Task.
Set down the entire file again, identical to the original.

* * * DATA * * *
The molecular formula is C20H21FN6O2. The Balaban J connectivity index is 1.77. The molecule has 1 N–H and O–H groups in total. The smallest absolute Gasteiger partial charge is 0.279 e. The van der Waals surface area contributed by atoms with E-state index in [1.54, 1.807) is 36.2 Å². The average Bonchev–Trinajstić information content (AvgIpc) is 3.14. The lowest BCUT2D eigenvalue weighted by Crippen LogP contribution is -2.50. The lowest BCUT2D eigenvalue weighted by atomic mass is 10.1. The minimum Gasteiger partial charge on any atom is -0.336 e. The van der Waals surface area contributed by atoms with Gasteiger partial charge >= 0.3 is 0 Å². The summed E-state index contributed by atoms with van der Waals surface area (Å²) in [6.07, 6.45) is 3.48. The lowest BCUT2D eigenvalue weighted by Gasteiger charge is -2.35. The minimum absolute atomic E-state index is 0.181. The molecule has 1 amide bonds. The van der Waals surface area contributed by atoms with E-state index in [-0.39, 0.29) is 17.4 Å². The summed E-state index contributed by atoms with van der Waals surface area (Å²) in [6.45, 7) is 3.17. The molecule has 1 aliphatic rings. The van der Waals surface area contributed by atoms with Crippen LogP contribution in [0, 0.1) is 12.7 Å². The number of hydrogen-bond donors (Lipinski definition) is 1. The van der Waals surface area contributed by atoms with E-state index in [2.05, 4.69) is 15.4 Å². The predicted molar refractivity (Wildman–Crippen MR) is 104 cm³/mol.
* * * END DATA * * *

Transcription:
The molecular formula is C20H21FN6O2. The Balaban J connectivity index is 1.77. The molecule has 1 N–H and O–H groups in total. The smallest absolute Gasteiger partial charge is 0.279 e. The van der Waals surface area contributed by atoms with E-state index in [1.54, 1.807) is 36.2 Å². The average Bonchev–Trinajstić information content (AvgIpc) is 3.14. The lowest BCUT2D eigenvalue weighted by Crippen LogP contribution is -2.50. The lowest BCUT2D eigenvalue weighted by atomic mass is 10.1. The minimum Gasteiger partial charge on any atom is -0.336 e. The van der Waals surface area contributed by atoms with Gasteiger partial charge >= 0.3 is 0 Å². The summed E-state index contributed by atoms with van der Waals surface area (Å²) in [6.07, 6.45) is 3.48. The lowest BCUT2D eigenvalue weighted by Gasteiger charge is -2.35. The minimum absolute atomic E-state index is 0.181. The molecule has 1 amide bonds. The van der Waals surface area contributed by atoms with E-state index in [-0.39, 0.29) is 17.4 Å². The summed E-state index contributed by atoms with van der Waals surface area (Å²) in [6.45, 7) is 3.17. The molecule has 1 aliphatic rings. The van der Waals surface area contributed by atoms with Crippen LogP contribution in [0, 0.1) is 12.7 Å². The number of hydrogen-bond donors (Lipinski definition) is 1. The van der Waals surface area contributed by atoms with E-state index in [2.05, 4.69) is 15.4 Å². The predicted molar refractivity (Wildman–Crippen MR) is 104 cm³/mol.